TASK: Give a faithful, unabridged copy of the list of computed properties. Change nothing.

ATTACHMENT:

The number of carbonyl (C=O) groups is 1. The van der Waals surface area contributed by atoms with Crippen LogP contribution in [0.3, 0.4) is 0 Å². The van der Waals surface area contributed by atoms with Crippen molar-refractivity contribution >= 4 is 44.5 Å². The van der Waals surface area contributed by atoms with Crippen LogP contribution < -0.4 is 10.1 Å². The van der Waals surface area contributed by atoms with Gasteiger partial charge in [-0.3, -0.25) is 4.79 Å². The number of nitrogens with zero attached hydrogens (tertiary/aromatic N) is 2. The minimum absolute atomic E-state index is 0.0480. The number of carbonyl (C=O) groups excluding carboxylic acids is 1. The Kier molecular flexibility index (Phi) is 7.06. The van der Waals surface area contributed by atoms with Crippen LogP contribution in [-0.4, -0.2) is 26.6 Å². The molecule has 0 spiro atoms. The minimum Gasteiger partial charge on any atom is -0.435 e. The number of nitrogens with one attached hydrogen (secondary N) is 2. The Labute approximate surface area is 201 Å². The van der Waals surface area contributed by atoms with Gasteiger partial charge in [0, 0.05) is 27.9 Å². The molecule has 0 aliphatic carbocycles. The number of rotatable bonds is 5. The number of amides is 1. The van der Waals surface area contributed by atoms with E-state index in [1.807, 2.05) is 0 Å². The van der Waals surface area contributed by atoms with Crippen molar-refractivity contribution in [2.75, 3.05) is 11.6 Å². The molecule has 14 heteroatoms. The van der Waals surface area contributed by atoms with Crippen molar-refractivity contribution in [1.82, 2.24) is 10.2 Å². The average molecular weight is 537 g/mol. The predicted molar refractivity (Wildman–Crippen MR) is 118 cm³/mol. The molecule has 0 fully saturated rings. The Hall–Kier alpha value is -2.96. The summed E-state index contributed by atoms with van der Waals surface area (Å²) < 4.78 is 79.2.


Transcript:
The number of carbonyl (C=O) groups is 1. The van der Waals surface area contributed by atoms with Crippen LogP contribution in [0.3, 0.4) is 0 Å². The van der Waals surface area contributed by atoms with Crippen molar-refractivity contribution >= 4 is 44.5 Å². The van der Waals surface area contributed by atoms with Crippen LogP contribution < -0.4 is 10.1 Å². The van der Waals surface area contributed by atoms with Gasteiger partial charge in [-0.3, -0.25) is 4.79 Å². The number of nitrogens with zero attached hydrogens (tertiary/aromatic N) is 2. The minimum absolute atomic E-state index is 0.0480. The number of carbonyl (C=O) groups excluding carboxylic acids is 1. The Kier molecular flexibility index (Phi) is 7.06. The van der Waals surface area contributed by atoms with Crippen LogP contribution in [-0.4, -0.2) is 26.6 Å². The molecule has 0 spiro atoms. The minimum Gasteiger partial charge on any atom is -0.435 e. The number of nitrogens with one attached hydrogen (secondary N) is 2. The Labute approximate surface area is 201 Å². The van der Waals surface area contributed by atoms with Gasteiger partial charge in [0, 0.05) is 27.9 Å². The molecule has 0 aliphatic carbocycles. The number of rotatable bonds is 5. The number of amides is 1. The van der Waals surface area contributed by atoms with E-state index in [1.807, 2.05) is 0 Å². The van der Waals surface area contributed by atoms with Crippen molar-refractivity contribution in [2.75, 3.05) is 11.6 Å². The molecule has 14 heteroatoms. The van der Waals surface area contributed by atoms with Crippen molar-refractivity contribution in [1.82, 2.24) is 10.2 Å². The average molecular weight is 537 g/mol. The predicted molar refractivity (Wildman–Crippen MR) is 118 cm³/mol. The molecule has 0 fully saturated rings. The Hall–Kier alpha value is -2.96. The summed E-state index contributed by atoms with van der Waals surface area (Å²) < 4.78 is 79.2.